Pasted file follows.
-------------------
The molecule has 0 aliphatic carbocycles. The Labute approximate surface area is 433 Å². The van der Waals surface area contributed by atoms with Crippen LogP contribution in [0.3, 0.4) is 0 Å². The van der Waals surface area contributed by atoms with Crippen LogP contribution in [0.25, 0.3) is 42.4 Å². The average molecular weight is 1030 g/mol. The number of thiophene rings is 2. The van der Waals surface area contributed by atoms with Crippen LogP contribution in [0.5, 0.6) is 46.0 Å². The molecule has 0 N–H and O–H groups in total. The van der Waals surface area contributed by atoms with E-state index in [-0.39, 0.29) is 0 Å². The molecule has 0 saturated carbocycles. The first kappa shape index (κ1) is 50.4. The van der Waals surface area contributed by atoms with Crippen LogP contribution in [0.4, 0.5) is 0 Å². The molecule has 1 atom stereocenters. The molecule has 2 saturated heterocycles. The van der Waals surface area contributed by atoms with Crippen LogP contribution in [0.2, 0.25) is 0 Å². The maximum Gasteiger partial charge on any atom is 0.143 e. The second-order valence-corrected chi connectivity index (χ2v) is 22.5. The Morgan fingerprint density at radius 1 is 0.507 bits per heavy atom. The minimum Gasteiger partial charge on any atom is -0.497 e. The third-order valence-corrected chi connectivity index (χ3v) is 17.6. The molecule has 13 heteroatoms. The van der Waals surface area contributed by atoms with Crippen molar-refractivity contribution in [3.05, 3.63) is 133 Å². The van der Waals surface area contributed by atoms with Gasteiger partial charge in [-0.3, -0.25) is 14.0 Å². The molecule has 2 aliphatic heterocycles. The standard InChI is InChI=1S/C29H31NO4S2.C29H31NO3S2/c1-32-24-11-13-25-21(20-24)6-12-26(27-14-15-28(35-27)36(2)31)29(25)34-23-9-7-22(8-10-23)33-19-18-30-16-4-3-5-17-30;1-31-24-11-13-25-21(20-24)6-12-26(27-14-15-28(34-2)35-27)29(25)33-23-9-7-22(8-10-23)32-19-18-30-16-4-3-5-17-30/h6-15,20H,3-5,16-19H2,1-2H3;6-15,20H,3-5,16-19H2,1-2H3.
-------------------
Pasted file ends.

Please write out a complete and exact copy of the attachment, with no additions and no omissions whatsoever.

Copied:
The molecule has 0 aliphatic carbocycles. The Labute approximate surface area is 433 Å². The van der Waals surface area contributed by atoms with Crippen LogP contribution in [0.3, 0.4) is 0 Å². The van der Waals surface area contributed by atoms with Crippen LogP contribution in [0.25, 0.3) is 42.4 Å². The average molecular weight is 1030 g/mol. The number of thiophene rings is 2. The van der Waals surface area contributed by atoms with Crippen LogP contribution in [0.5, 0.6) is 46.0 Å². The molecule has 0 N–H and O–H groups in total. The van der Waals surface area contributed by atoms with E-state index in [-0.39, 0.29) is 0 Å². The molecule has 0 saturated carbocycles. The first kappa shape index (κ1) is 50.4. The van der Waals surface area contributed by atoms with Crippen LogP contribution in [0.4, 0.5) is 0 Å². The molecule has 1 atom stereocenters. The molecule has 2 saturated heterocycles. The van der Waals surface area contributed by atoms with Crippen LogP contribution in [0.2, 0.25) is 0 Å². The maximum Gasteiger partial charge on any atom is 0.143 e. The second-order valence-corrected chi connectivity index (χ2v) is 22.5. The Morgan fingerprint density at radius 1 is 0.507 bits per heavy atom. The minimum Gasteiger partial charge on any atom is -0.497 e. The third-order valence-corrected chi connectivity index (χ3v) is 17.6. The molecule has 13 heteroatoms. The van der Waals surface area contributed by atoms with Crippen molar-refractivity contribution in [3.05, 3.63) is 133 Å². The van der Waals surface area contributed by atoms with Gasteiger partial charge in [-0.3, -0.25) is 14.0 Å². The molecule has 2 aliphatic heterocycles. The standard InChI is InChI=1S/C29H31NO4S2.C29H31NO3S2/c1-32-24-11-13-25-21(20-24)6-12-26(27-14-15-28(35-27)36(2)31)29(25)34-23-9-7-22(8-10-23)33-19-18-30-16-4-3-5-17-30;1-31-24-11-13-25-21(20-24)6-12-26(27-14-15-28(34-2)35-27)29(25)33-23-9-7-22(8-10-23)32-19-18-30-16-4-3-5-17-30/h6-15,20H,3-5,16-19H2,1-2H3;6-15,20H,3-5,16-19H2,1-2H3.